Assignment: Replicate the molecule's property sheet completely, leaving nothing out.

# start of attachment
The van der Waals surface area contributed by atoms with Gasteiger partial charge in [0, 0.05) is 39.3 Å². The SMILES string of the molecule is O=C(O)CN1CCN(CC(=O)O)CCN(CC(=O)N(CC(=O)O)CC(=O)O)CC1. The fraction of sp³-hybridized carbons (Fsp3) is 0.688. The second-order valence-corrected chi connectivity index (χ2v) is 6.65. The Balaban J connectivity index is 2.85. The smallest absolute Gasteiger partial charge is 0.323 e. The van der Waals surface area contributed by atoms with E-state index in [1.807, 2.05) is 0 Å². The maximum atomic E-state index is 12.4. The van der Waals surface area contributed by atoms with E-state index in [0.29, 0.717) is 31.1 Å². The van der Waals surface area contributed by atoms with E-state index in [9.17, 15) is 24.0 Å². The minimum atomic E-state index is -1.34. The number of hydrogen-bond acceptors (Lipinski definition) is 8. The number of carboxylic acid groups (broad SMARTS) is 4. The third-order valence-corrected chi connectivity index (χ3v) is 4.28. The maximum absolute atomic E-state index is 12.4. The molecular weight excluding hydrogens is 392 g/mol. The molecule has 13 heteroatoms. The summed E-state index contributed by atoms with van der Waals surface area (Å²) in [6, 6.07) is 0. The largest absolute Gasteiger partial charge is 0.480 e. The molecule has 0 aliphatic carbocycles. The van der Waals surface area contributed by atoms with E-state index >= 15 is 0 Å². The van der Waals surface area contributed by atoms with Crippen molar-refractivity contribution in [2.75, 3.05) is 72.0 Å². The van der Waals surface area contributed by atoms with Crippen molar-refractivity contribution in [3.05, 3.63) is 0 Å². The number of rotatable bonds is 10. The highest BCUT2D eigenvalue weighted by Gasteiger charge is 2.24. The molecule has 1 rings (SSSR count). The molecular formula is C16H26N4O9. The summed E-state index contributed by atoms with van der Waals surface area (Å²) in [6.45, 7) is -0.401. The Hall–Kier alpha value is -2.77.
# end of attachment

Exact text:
The van der Waals surface area contributed by atoms with Gasteiger partial charge in [0, 0.05) is 39.3 Å². The SMILES string of the molecule is O=C(O)CN1CCN(CC(=O)O)CCN(CC(=O)N(CC(=O)O)CC(=O)O)CC1. The fraction of sp³-hybridized carbons (Fsp3) is 0.688. The second-order valence-corrected chi connectivity index (χ2v) is 6.65. The Balaban J connectivity index is 2.85. The smallest absolute Gasteiger partial charge is 0.323 e. The van der Waals surface area contributed by atoms with E-state index in [1.807, 2.05) is 0 Å². The maximum atomic E-state index is 12.4. The van der Waals surface area contributed by atoms with E-state index in [0.29, 0.717) is 31.1 Å². The van der Waals surface area contributed by atoms with E-state index in [9.17, 15) is 24.0 Å². The minimum atomic E-state index is -1.34. The number of hydrogen-bond acceptors (Lipinski definition) is 8. The number of carboxylic acid groups (broad SMARTS) is 4. The third-order valence-corrected chi connectivity index (χ3v) is 4.28. The maximum absolute atomic E-state index is 12.4. The molecular weight excluding hydrogens is 392 g/mol. The molecule has 13 heteroatoms. The summed E-state index contributed by atoms with van der Waals surface area (Å²) in [6, 6.07) is 0. The largest absolute Gasteiger partial charge is 0.480 e. The molecule has 0 aliphatic carbocycles. The van der Waals surface area contributed by atoms with E-state index >= 15 is 0 Å². The van der Waals surface area contributed by atoms with Crippen molar-refractivity contribution in [2.75, 3.05) is 72.0 Å². The van der Waals surface area contributed by atoms with Crippen molar-refractivity contribution in [3.05, 3.63) is 0 Å². The number of rotatable bonds is 10. The highest BCUT2D eigenvalue weighted by Gasteiger charge is 2.24. The molecule has 1 rings (SSSR count). The molecular formula is C16H26N4O9. The summed E-state index contributed by atoms with van der Waals surface area (Å²) in [6.45, 7) is -0.401. The Hall–Kier alpha value is -2.77.